He is profoundly wrong because he does not yet see - any more than the political establishment sees - that the financial sector is not dysfunctional because of its operating mistakes. It is dysfunctional because, even when it has been operating as designed, it has been undermining the economy, corroding our national life.
The central economic task before this government and the next is not to rebuild the financial sector in its current model; it is to create an effective local lending infrastructure.
Does Hester get that? Obviously not. Does George Osborne get it? No. Do the Lib Dems get it? They are beginning to (but I may be being hopelessly optimistic).
Which brings is to the UK's backward position on the European Union decision to cap bankers' bonuses. Bonuses need capping not just because they are a waste of shareholders' and taxpayers' money (though they are), nor because they unfairly privilege the richest (though they certainly do), but because they are actually glorified targets. They have exactly the same perverse effect on companies and organisations that they do on public services.
Just like targets, bonuses persuade staff to focus on reaching simplified numerical targets which can't possibly sum up the complexity of the broad objectives we want them to strive for. Like targets, bonuses narrow complex objectives down to impoverished output figures. They sacrifice broad objectives for narrow outputs. You might as well replace highly paid human beings with extremely expensive machines.
Whether they are public or private, organisations in which senior staff get major bonuses are therefore organisations dominated by targets, and they resemble the target-driven public sector in many ways. They tend to be characterised by the headlong pursuit of narrow measures, gargling with highly inaccurate figures, and what can sometimes look like the dereliction of duty. Hospitals where older patients were seriously neglected were those that pursued targets hardest.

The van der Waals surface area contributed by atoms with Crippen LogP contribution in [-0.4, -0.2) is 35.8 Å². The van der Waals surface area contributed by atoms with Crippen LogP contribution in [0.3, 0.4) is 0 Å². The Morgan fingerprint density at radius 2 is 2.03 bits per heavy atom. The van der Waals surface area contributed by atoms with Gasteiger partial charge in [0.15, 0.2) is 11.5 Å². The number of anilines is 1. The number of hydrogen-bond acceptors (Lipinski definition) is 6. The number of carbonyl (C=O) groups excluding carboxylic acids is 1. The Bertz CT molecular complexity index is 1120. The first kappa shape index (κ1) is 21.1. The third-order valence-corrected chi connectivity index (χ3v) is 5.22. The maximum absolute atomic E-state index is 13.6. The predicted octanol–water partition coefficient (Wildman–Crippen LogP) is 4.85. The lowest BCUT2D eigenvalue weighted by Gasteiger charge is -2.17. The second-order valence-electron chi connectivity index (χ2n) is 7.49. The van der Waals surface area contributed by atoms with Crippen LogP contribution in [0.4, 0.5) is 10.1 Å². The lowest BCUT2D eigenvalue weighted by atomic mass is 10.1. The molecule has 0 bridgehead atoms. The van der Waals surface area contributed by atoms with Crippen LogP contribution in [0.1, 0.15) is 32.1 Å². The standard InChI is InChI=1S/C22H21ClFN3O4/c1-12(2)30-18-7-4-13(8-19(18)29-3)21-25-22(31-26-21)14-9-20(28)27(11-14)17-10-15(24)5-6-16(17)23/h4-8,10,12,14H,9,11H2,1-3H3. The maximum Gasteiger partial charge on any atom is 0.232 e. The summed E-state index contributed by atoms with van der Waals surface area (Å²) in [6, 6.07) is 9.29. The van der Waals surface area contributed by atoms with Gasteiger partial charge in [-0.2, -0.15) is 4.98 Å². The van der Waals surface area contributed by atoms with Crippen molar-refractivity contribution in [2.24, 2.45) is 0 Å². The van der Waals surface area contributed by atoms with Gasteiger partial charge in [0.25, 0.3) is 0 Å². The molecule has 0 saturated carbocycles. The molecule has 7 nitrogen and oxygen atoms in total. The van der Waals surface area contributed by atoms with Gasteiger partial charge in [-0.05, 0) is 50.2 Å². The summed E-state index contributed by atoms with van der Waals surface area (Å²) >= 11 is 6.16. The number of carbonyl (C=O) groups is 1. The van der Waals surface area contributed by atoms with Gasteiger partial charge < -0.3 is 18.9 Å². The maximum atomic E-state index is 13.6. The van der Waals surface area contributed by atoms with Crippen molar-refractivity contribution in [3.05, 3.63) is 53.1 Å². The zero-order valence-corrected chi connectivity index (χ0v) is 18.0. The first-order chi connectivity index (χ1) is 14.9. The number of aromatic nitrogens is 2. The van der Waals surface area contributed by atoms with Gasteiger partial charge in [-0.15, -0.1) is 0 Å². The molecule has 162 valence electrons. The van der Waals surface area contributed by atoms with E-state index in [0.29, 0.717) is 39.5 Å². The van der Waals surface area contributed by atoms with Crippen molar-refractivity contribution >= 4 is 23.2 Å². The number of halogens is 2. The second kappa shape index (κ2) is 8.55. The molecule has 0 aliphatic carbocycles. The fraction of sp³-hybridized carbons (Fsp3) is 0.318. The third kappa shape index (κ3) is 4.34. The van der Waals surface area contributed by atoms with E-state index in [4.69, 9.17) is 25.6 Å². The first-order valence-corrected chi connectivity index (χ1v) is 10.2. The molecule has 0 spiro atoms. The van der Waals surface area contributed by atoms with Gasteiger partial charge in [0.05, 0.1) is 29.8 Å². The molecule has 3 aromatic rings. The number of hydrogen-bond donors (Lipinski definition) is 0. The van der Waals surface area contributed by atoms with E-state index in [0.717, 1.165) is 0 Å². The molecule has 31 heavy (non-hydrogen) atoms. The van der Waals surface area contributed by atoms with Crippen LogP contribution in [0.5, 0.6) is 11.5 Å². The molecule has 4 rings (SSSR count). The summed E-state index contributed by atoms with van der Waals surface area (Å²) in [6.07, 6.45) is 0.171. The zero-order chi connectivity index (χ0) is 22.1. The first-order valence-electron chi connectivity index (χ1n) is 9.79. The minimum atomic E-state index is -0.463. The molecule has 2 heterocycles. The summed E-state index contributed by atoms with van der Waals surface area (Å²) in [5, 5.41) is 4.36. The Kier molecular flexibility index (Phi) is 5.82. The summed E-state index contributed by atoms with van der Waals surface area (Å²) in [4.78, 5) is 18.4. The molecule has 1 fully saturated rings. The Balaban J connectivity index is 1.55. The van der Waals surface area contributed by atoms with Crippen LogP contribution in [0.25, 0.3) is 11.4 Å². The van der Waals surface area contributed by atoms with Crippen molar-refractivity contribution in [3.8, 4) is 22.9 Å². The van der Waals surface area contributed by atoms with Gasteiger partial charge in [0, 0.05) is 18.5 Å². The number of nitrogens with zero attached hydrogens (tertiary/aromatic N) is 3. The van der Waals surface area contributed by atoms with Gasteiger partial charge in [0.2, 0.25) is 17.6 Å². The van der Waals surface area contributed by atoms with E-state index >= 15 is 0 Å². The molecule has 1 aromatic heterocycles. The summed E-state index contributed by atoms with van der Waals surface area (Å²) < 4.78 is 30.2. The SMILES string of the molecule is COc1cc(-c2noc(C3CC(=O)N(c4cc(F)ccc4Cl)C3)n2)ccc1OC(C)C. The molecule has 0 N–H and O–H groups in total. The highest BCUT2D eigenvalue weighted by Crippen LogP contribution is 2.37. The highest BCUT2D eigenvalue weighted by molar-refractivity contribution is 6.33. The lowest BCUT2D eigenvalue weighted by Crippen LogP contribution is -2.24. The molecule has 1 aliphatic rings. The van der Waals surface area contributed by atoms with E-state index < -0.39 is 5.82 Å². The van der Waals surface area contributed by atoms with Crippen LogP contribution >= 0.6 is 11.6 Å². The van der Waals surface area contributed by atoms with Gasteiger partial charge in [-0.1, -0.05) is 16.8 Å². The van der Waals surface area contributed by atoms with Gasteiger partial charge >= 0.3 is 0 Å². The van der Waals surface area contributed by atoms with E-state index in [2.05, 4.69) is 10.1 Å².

"As an investor, I have no interest in how much a manager is paid," said the investor Terry Smith, "but I have a great deal of interest in how that pay is calculated" (I do have an interest in how much they are paid, but you get the point).
Anyone who wants to see what bonuses can achieve in financial services should read Michael Lewis's book The Big Short, his brilliant exposé of the sub-prime mortgage crisis. At every level, in the disaster that destroyed the world's banks, the behaviour of staff was dominated by bonuses related to narrow targets.
The mortgage sales teams were only interested in how many mortgages they could sell, not whether they could ever be repaid. The bond departments were only interested in packaging up new bonds, packed with mortgage debt, rather than whether or not the debts were sound.
Even the ratings agencies were dominated by targets, by how much they could earn from the bond departments, rather than whether they were accurately rated. When a handful of ratings officials finally suggested downgrading some of these toxic CDOs, Lewis described how they were overruled by managers.
The banking system has been hollowed out by these targets, but turbo-charged by obscene bonus amounts – a perverse Payment By Results system. The interests of our economies, and our banks, are best served – not just by capping bonuses but by taxing them at 90 per cent.